3 Tips to Take Charge of Your Executive Advancement Strategy
These 3 tips provide a foundation for you to take charge of your own promotion strategy while helping others help you. If you are looking to advance within your company or search outside of it, developing a strategy now will position you better to create short-term and long-term career transition goals.
Ask a Network Connection for Advice
Sometimes, you need a bit of advice on one aspect of your career transition, and you might have a network connection that can mentor you through that question. Reach out with LinkedIn or email, and ask for a quick call or coffee within a specific time frame. This network connection probably won’t be the hiring leader, but he or she might be able to help you in other ways—connecting you with someone they know, pointing you to a web or printed industry resource, or suggesting a company they believe would be a good fit for your expertise and aspirations.
Keep a Written Account of Your Career Successes
Keep track of your own career successes, so that when you need to report on them in your annual reviews, you’ll be prepared to report on your accomplishments easily. Your manager probably won’t remember every detail of your major projects, but you can remind him or her when you write out your annual self-assessment and when you report on them formally in your annual review. In fact, by doing so, you’re helping your leadership evaluate you effectively. In the best scenario, your manager will use this material to help you create a career plan to help you rise to the next career level.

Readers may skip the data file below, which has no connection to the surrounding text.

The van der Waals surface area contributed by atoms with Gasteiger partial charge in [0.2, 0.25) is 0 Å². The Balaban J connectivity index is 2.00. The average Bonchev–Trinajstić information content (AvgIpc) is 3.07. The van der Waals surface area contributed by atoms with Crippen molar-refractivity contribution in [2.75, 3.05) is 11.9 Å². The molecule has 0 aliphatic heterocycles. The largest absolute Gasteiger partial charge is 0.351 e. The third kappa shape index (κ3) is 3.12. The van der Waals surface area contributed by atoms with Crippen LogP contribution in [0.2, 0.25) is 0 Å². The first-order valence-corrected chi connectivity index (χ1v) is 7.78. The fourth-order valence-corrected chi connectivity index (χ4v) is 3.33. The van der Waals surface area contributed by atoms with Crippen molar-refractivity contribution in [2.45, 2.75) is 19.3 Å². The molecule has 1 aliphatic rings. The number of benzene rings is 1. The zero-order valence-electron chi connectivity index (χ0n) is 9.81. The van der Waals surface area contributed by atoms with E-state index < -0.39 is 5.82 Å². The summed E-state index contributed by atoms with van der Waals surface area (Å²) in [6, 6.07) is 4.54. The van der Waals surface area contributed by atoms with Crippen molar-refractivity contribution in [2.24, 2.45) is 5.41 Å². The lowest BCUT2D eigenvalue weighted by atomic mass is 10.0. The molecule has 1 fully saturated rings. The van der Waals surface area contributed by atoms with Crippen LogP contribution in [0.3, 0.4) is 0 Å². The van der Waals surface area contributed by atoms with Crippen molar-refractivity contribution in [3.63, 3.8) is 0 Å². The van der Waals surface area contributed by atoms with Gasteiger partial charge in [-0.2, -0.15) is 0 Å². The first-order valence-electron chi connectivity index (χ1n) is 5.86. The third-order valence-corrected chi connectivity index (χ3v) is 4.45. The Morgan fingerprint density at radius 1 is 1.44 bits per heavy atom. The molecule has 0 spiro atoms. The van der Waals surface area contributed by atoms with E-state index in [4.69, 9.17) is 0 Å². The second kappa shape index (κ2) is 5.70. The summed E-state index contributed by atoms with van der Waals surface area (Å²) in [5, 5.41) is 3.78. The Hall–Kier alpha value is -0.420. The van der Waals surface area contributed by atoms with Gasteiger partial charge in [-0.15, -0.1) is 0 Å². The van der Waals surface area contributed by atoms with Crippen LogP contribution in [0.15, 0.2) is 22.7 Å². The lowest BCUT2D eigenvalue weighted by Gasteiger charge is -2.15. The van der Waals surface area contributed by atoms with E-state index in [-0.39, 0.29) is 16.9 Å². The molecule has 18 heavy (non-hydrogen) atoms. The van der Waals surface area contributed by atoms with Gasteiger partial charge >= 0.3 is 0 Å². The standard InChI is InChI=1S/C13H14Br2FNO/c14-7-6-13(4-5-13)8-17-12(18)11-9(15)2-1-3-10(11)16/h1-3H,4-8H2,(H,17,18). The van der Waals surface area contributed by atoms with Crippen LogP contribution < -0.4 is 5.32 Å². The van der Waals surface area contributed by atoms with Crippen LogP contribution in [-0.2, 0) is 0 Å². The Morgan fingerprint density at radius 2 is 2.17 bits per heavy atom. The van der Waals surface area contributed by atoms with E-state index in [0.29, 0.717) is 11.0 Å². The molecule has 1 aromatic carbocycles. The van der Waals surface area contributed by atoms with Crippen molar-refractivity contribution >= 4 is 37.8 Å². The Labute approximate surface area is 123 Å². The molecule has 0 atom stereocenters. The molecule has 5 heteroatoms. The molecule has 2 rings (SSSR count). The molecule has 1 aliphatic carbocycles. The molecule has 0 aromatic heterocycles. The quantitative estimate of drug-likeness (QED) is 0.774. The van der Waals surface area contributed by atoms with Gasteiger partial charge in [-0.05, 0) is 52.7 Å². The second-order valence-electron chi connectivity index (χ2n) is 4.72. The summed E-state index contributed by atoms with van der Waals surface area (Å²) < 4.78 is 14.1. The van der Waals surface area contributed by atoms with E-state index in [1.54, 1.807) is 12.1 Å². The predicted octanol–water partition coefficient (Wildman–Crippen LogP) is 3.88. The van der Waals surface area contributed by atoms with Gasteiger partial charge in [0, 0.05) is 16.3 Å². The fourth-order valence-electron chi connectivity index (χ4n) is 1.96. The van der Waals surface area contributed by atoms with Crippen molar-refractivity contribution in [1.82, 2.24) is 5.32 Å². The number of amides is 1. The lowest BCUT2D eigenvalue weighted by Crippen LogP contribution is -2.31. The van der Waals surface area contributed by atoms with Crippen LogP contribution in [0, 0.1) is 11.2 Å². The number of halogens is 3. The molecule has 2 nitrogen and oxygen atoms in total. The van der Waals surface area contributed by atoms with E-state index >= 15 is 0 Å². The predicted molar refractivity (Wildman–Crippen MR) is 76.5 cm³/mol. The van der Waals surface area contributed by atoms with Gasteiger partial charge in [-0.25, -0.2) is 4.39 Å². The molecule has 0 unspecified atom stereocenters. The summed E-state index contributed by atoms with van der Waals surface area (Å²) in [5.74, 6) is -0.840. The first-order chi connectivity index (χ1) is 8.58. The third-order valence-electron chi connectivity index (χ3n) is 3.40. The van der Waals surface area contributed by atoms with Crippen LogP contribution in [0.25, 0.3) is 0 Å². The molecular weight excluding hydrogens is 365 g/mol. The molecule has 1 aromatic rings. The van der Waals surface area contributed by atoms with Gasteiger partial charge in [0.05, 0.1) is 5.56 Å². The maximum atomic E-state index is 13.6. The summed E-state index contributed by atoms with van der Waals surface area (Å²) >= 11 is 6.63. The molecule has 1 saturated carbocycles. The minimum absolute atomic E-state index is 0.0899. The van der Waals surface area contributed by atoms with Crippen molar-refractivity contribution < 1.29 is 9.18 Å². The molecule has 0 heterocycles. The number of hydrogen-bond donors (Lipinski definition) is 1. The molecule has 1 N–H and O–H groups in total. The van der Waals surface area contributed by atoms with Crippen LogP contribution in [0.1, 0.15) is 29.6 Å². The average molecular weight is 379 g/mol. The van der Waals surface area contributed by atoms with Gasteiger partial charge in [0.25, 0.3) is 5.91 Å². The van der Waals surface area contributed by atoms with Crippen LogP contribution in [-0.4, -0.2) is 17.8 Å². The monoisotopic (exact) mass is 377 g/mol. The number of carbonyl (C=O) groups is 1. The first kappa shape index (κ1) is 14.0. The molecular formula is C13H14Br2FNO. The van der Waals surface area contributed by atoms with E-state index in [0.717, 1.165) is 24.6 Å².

Let Executive Recruiters Connect You to Additional Companies
Executive recruiters are in the business of brokering successful executive placements for their clients–the businesses that pay them to source the right talent. As a byproduct of this process, they also broker executive career transitions for the candidates they are sourcing. Contract executive recruiters who reach out to you likely have exclusivity on positions—ranging from director-level to CEO openings—that you would not otherwise learn about. On the other hand, if you’re not right for the role at that moment, then feel free to recommend one or two people in your network. Your executive recruiter will appreciate your willingness to help and come back to you when the right opening becomes available.
Conclusion: Nobody Will Advance Your Career for You, but You Always Can Ask for Help
There is nobody who is as invested in your career as you are, so you must take charge of your executive career transition and turn organic growth into planned executive success. Of course, you can ask for advice judiciously, from the right resources, and when you are confident that you can reciprocate. By planning now for a future career advancement, you’ll be ready when the right opportunity is presented.